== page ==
Glyndyfrdwy Castle, also known as Owain Glyndŵr's Mount, was a twelfth century motte fortification. The site later evolved into a medieval moated manor which, by the early fifteenth century, was owned by the rebel/freedom fighter Owain Glyndŵr. It was destroyed by English troops in 1403.
Glyndyfrdwy Castle was a motte fortification built on a cliff top overlooking the River Dee and is in close proximity to a moated manorial site. Little is known about the early history of Glyndyfrdwy but it is probable the motte was constructed first and formed part an earth and timber castle built by Norman invaders in the twelfth century. However there is no evidence of a bailey, nor any defensive earthworks around the motte, so it is possible the mound could simply have been a watchtower for another facility, perhaps Rug Castle which was located four miles to the west. The moated manor is undated but might date from the thirteenth century when such sites became common. It would have been the hub of a larger farmstead and would also have had an administrative function serving the surrounding area.
The motte stands almost seven metres tall and had a summit twelve metres in diameter that was probably topped with a timber palisade and tower. There is no evidence of a ditch around the base of the mound, nor any outer defensive works. Two hundred metres to the east of the motte was the manorial site which was a triangular platform enclosed by a wet moat. The platform would have originally hosted a manor house protected by a timber palisade and gate. In the later years of the site's occupation the manorial house may have been rebuilt out of the enclosure.
By the early fifteenth century the manor was owned by Owain Glyndŵr. He was descended from the Princes of Gwynedd but had nevertheless attempted to prosper under the English regime; he had trained as a lawyer in London and was married to an English wife. In 1400 a land dispute started between Glyndŵr and Reginald Grey of Ruthin Castle over a parcel of land at Croesau (now called Bryn Eglwys). Grey seized control of the land and, when Glyndŵr petitioned the English Parliament for their support, his plea was ignored. Furthermore, Grey sought to aggravate the situation by undermining Glyndŵr firstly by failing to deliver a Royal summons and then letting it be known that he intended to "burn and slay" the Welshman's territory. When Glyndŵr wrote back promising to reciprocate, Grey had him denounced as a traitor. Glyndŵr was outraged and on the 16 September 1400 at Glyndyfrdwy he proclaimed himself as Prince of Wales.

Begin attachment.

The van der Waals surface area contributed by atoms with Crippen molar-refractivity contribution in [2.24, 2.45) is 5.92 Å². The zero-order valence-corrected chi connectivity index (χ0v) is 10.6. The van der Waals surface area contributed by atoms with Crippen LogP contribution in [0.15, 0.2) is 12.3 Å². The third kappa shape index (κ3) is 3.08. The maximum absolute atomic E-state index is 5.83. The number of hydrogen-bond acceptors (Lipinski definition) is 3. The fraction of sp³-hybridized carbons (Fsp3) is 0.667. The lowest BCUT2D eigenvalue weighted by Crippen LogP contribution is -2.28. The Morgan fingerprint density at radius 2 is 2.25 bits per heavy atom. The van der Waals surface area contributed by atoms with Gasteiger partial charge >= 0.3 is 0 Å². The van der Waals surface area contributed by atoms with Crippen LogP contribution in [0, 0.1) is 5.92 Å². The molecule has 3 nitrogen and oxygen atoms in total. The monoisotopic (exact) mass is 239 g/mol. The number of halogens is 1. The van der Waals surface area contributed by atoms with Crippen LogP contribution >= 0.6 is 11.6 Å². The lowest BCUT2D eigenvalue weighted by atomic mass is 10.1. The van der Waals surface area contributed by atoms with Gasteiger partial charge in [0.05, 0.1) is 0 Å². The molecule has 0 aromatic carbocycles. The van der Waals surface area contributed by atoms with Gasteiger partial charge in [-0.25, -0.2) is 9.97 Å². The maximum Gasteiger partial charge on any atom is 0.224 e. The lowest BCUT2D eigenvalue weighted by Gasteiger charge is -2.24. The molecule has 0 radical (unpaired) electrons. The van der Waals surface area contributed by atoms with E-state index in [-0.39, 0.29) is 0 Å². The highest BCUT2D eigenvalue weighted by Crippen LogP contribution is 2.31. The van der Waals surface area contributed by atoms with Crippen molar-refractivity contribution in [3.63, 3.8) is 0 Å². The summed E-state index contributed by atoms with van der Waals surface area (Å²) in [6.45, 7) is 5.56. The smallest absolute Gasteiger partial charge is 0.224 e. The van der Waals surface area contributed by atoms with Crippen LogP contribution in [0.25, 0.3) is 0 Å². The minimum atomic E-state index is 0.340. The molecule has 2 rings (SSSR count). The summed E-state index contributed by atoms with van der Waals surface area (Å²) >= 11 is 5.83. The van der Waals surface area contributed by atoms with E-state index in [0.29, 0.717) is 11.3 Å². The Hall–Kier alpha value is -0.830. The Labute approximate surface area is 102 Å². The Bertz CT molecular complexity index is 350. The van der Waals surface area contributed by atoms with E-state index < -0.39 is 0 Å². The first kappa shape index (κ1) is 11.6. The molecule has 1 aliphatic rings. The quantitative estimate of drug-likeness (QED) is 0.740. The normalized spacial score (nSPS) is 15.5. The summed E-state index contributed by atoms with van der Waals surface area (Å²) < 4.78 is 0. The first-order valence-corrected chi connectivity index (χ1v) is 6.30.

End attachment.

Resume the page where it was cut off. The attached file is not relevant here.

Fuelled by repressive and discriminatory legislation, the Glyndŵr rebellion quickly spread across the Principality and a trail of destruction followed as Denbigh, Flint, Hawarden, Holt, Oswestry, Rhuddlan and then Welshpool were sacked. Henry IV tried to bring him to battle but Glyndŵr avoided a pitched engagement and instead led a guerrilla war against the English. In 1403 Royal forces arrived at Glyndyfrdwy where they burnt the manor house and decimated the wider manor. There is no evidence the manor house was ever rebuilt. The rebellion eventfully petered out but Glyndŵr himself was never caught.
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Glyndyfrdwy Castle consists of the remains of a twelfth century motte and the slight earthworks associated with a medieval moated manor.
Motte. The motte occupies a dominant cliff top position overlooking the River Dee. It is not clear whether it was a standalone structure, such as a fortified watchtower, or part of a castle. The motte probably remained in use until the early fourteenth century.
River Dee. The motte was positioned to offer a commanding view of the River Dee. Today much of the waterfront is wooded but this wouldn't have been the case during the medieval period and the castle would have had a clear view of activity along the river in both directions.
Manorial Site. The Manor House was surrounded by higher ground on all sides. Part of the wet moat around the site of the manor house survives albeit it is heavily overgrown.
Glyndyfrdwy Castle is found directly off the A5 between Llangollen and Corwen. Car parking is difficult but there are a number of on-road options on nearby side roads.